8 MIN READ

6 Ways to Engage Remote Stakeholders in Insights

Michael Connor

Co-Creating the Future of Survey Participant Exper...

At the recent ASC International Conference, I had the pleasure of running a workshop about the chall...

8 MIN READ

Paul Hudson

    6 Ways to Engage Remote Stakeholders in Insights
    7:39

    Since the pandemic, remote or hybrid working has become much more commonplace and widely seen as a more flexible way of working, with some associating it with higher job satisfaction and well-being. However, one downside can be that we now no longer have those random encounters bumping into stakeholders in the corridor, no conversations around the water cooler or being able to pop into their office at lunch.

    This has often led to less engagement in research and insights by stakeholders but leaves us an opportunity to adapt and overcome this obstacle with new and potentially fun techniques. The importance of connecting with your stakeholders over your insights cannot be understated, doing so regularly keeps your insights at the front of their mind when making decisions. This ultimately leads to better decision-making.

    We’ve recently held customer salience masterclasses in Manchester and London which openly discussed the challenge of collaborating and connecting with not only our customers but stakeholders across the organisation. The following suggestions have been collected from research professionals who have attended these masterclasses.

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    Insight teams are having to increase their efforts every day to engage remote-working stakeholders - we need new methods to grab and keep their attention.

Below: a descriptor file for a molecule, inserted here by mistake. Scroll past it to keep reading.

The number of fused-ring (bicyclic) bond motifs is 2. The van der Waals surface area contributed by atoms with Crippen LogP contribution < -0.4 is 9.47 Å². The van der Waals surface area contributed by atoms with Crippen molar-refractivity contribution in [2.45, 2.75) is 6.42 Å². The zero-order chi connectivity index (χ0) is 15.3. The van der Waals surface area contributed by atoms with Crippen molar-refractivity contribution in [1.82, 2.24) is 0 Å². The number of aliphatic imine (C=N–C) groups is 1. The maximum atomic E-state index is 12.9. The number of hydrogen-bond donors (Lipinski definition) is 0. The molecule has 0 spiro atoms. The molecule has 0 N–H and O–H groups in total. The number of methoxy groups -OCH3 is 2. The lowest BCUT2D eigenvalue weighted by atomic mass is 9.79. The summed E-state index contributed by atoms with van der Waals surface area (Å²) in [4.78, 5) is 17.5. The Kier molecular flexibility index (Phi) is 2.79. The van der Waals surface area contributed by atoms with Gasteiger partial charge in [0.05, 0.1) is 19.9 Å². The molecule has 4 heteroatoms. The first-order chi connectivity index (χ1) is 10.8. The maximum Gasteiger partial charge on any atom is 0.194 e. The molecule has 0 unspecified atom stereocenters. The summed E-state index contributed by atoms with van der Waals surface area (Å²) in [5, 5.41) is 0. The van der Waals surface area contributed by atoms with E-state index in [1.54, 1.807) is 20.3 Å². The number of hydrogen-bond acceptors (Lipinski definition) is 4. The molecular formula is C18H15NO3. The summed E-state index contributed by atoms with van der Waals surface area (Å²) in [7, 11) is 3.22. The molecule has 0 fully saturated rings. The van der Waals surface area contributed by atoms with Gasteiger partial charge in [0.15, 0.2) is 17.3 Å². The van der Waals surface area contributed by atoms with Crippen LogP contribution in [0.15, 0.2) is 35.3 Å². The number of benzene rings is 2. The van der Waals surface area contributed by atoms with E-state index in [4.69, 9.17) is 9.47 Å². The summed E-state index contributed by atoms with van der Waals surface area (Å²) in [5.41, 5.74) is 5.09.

1. Lunch and Learns

    Why not relay your insights over lunch? This can happen on a weekly, bi-weekly or even monthly. It’s a great way to engage stakeholders over a virtual call when eating lunch in an informal rundown of your latest progress.

    This way you know you’ll all be free and with it being more informal may provide higher engagement. Not only this but it promotes a strong culture of learning and sharing within your organisation whilst promoting communications between teams that may normally not have contact. At our recent Customer Salience masterclass, this was one of the more commonly used practices by insight professionals and has consistently promoted collaboration.

    2. Insight Immersion Days

    If a 'lunch and learn' isn’t something that your stakeholders would participate in easily regularly, it might be easier to book out an afternoon or even a whole day once in a while to catch them up on your insights.

    It’s beneficial to openly invite everyone across the organisation to promote collaboration and learning. An insight immersion day could contain several other techniques such as videos and games, interactive workshops and collaboration exercises, which maintain stakeholder engagement throughout the day in better ways than just a relay of information. To make the most of this, assigning teams (as much as you can) to make sure that each team has members from every department promotes cross-team collaboration and gives each department representative a chance to share what’s going on in their part of the organisation with the others. Although this requires more time investment, it could be planned further in advance and hosted online once a quarter compared to weekly lunch and learns.

    3. Gamification of Data

    A very interesting technique that I’ve experienced in my time in higher education. With quiz sites such as Kahoot readily available, it’s never been easier to gamify your insights across your organisation. No time for a meeting to engage a stakeholder? Why not hold weekly short quizzes to stir up a competitive edge to knowing about your insights, you could even reward winners with small prizes.